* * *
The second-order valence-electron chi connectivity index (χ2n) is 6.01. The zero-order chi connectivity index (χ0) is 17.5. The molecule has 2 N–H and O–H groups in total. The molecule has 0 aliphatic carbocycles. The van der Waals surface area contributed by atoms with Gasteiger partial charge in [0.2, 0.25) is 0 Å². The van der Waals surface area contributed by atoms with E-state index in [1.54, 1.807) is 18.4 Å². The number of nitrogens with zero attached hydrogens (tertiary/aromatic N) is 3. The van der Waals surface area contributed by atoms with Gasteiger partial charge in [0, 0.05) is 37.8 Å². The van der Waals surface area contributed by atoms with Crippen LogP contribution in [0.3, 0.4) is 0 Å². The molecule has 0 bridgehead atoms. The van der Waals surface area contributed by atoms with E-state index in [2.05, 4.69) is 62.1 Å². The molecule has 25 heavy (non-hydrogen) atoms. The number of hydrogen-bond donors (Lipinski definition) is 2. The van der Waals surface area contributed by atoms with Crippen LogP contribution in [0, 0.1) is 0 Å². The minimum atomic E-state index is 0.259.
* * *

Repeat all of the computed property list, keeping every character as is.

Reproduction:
The second-order valence-electron chi connectivity index (χ2n) is 6.01. The zero-order chi connectivity index (χ0) is 17.5. The molecule has 2 N–H and O–H groups in total. The molecule has 0 aliphatic carbocycles. The van der Waals surface area contributed by atoms with Gasteiger partial charge in [0.2, 0.25) is 0 Å². The van der Waals surface area contributed by atoms with E-state index in [1.54, 1.807) is 18.4 Å². The number of nitrogens with zero attached hydrogens (tertiary/aromatic N) is 3. The van der Waals surface area contributed by atoms with Gasteiger partial charge in [0, 0.05) is 37.8 Å². The van der Waals surface area contributed by atoms with Crippen LogP contribution in [0.3, 0.4) is 0 Å². The molecule has 0 bridgehead atoms. The van der Waals surface area contributed by atoms with E-state index in [2.05, 4.69) is 62.1 Å². The molecule has 25 heavy (non-hydrogen) atoms. The number of hydrogen-bond donors (Lipinski definition) is 2. The van der Waals surface area contributed by atoms with Crippen LogP contribution in [0, 0.1) is 0 Å². The minimum atomic E-state index is 0.259.